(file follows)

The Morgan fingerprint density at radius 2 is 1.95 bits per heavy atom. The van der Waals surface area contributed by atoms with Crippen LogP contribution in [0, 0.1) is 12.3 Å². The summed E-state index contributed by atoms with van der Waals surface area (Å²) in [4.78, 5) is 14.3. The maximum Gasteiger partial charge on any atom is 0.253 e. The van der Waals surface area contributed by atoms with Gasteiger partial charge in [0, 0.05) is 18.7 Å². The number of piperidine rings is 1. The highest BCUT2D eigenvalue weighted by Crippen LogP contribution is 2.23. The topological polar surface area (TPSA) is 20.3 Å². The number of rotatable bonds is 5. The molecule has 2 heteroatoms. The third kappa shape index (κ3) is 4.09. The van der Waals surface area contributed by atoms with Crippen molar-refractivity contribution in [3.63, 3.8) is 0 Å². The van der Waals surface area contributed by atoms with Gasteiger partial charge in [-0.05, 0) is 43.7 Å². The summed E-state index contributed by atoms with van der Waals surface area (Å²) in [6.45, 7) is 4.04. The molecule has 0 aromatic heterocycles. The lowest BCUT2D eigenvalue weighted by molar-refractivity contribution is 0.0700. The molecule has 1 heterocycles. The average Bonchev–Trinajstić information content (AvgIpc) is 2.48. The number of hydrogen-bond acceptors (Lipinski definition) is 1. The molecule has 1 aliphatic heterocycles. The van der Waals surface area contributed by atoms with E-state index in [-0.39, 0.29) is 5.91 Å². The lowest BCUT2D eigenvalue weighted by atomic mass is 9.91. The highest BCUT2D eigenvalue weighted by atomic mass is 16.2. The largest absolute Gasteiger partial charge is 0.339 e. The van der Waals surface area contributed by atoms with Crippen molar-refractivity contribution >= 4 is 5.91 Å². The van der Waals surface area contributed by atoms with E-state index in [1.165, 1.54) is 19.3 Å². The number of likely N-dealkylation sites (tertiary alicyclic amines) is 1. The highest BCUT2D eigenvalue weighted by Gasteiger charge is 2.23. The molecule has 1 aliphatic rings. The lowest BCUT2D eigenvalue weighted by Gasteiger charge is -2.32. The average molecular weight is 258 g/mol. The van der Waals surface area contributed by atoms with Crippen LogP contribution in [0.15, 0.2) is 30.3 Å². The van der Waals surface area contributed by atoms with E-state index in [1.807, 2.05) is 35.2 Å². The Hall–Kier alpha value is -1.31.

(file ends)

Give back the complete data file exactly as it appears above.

The Morgan fingerprint density at radius 2 is 1.95 bits per heavy atom. The van der Waals surface area contributed by atoms with Crippen LogP contribution in [0, 0.1) is 12.3 Å². The summed E-state index contributed by atoms with van der Waals surface area (Å²) in [4.78, 5) is 14.3. The maximum Gasteiger partial charge on any atom is 0.253 e. The van der Waals surface area contributed by atoms with Gasteiger partial charge in [0, 0.05) is 18.7 Å². The number of piperidine rings is 1. The highest BCUT2D eigenvalue weighted by Crippen LogP contribution is 2.23. The topological polar surface area (TPSA) is 20.3 Å². The number of rotatable bonds is 5. The molecule has 2 heteroatoms. The third kappa shape index (κ3) is 4.09. The van der Waals surface area contributed by atoms with Crippen molar-refractivity contribution in [3.63, 3.8) is 0 Å². The van der Waals surface area contributed by atoms with Gasteiger partial charge in [-0.05, 0) is 43.7 Å². The summed E-state index contributed by atoms with van der Waals surface area (Å²) in [6.45, 7) is 4.04. The molecule has 0 aromatic heterocycles. The lowest BCUT2D eigenvalue weighted by molar-refractivity contribution is 0.0700. The molecule has 1 heterocycles. The average Bonchev–Trinajstić information content (AvgIpc) is 2.48. The number of hydrogen-bond acceptors (Lipinski definition) is 1. The molecule has 1 aliphatic heterocycles. The van der Waals surface area contributed by atoms with E-state index in [-0.39, 0.29) is 5.91 Å². The lowest BCUT2D eigenvalue weighted by atomic mass is 9.91. The highest BCUT2D eigenvalue weighted by atomic mass is 16.2. The largest absolute Gasteiger partial charge is 0.339 e. The van der Waals surface area contributed by atoms with Crippen molar-refractivity contribution >= 4 is 5.91 Å². The van der Waals surface area contributed by atoms with E-state index in [1.165, 1.54) is 19.3 Å². The number of likely N-dealkylation sites (tertiary alicyclic amines) is 1. The highest BCUT2D eigenvalue weighted by Gasteiger charge is 2.23. The molecule has 1 aliphatic rings. The lowest BCUT2D eigenvalue weighted by Gasteiger charge is -2.32. The average molecular weight is 258 g/mol. The van der Waals surface area contributed by atoms with Crippen LogP contribution in [0.15, 0.2) is 30.3 Å². The van der Waals surface area contributed by atoms with E-state index in [1.807, 2.05) is 35.2 Å². The Hall–Kier alpha value is -1.31.